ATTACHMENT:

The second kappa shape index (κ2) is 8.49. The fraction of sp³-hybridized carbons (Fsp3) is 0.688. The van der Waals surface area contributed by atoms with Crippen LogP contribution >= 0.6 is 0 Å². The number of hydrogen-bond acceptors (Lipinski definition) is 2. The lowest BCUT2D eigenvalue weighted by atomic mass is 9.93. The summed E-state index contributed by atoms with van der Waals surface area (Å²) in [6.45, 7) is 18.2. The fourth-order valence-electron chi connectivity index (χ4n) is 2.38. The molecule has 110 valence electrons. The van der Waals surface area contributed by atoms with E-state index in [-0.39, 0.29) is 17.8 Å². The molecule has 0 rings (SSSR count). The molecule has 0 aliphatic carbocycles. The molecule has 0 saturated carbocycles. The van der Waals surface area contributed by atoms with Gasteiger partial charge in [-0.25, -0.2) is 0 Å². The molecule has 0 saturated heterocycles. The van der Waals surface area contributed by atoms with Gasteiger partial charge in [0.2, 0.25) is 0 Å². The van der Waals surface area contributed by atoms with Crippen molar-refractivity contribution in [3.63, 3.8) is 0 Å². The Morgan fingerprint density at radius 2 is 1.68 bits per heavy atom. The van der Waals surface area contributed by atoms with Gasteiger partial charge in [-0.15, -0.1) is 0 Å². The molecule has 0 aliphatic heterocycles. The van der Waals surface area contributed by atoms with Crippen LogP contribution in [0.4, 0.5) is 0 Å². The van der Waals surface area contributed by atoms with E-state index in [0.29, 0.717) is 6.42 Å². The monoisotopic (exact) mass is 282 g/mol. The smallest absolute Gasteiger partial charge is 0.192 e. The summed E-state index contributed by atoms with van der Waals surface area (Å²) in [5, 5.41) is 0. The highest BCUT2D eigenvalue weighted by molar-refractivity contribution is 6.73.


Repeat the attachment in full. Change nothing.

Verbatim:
The second kappa shape index (κ2) is 8.49. The fraction of sp³-hybridized carbons (Fsp3) is 0.688. The van der Waals surface area contributed by atoms with Crippen LogP contribution >= 0.6 is 0 Å². The number of hydrogen-bond acceptors (Lipinski definition) is 2. The lowest BCUT2D eigenvalue weighted by atomic mass is 9.93. The summed E-state index contributed by atoms with van der Waals surface area (Å²) in [6.45, 7) is 18.2. The fourth-order valence-electron chi connectivity index (χ4n) is 2.38. The molecule has 110 valence electrons. The van der Waals surface area contributed by atoms with E-state index in [-0.39, 0.29) is 17.8 Å². The molecule has 0 rings (SSSR count). The molecule has 0 aliphatic carbocycles. The molecule has 0 saturated carbocycles. The van der Waals surface area contributed by atoms with Gasteiger partial charge in [-0.25, -0.2) is 0 Å². The molecule has 0 saturated heterocycles. The van der Waals surface area contributed by atoms with Gasteiger partial charge in [0.2, 0.25) is 0 Å². The van der Waals surface area contributed by atoms with Crippen molar-refractivity contribution in [3.63, 3.8) is 0 Å². The Morgan fingerprint density at radius 2 is 1.68 bits per heavy atom. The van der Waals surface area contributed by atoms with Gasteiger partial charge in [-0.15, -0.1) is 0 Å². The molecule has 0 aliphatic heterocycles. The van der Waals surface area contributed by atoms with Crippen LogP contribution in [0.4, 0.5) is 0 Å². The van der Waals surface area contributed by atoms with E-state index in [0.29, 0.717) is 6.42 Å². The monoisotopic (exact) mass is 282 g/mol. The smallest absolute Gasteiger partial charge is 0.192 e. The summed E-state index contributed by atoms with van der Waals surface area (Å²) in [5, 5.41) is 0. The highest BCUT2D eigenvalue weighted by molar-refractivity contribution is 6.73.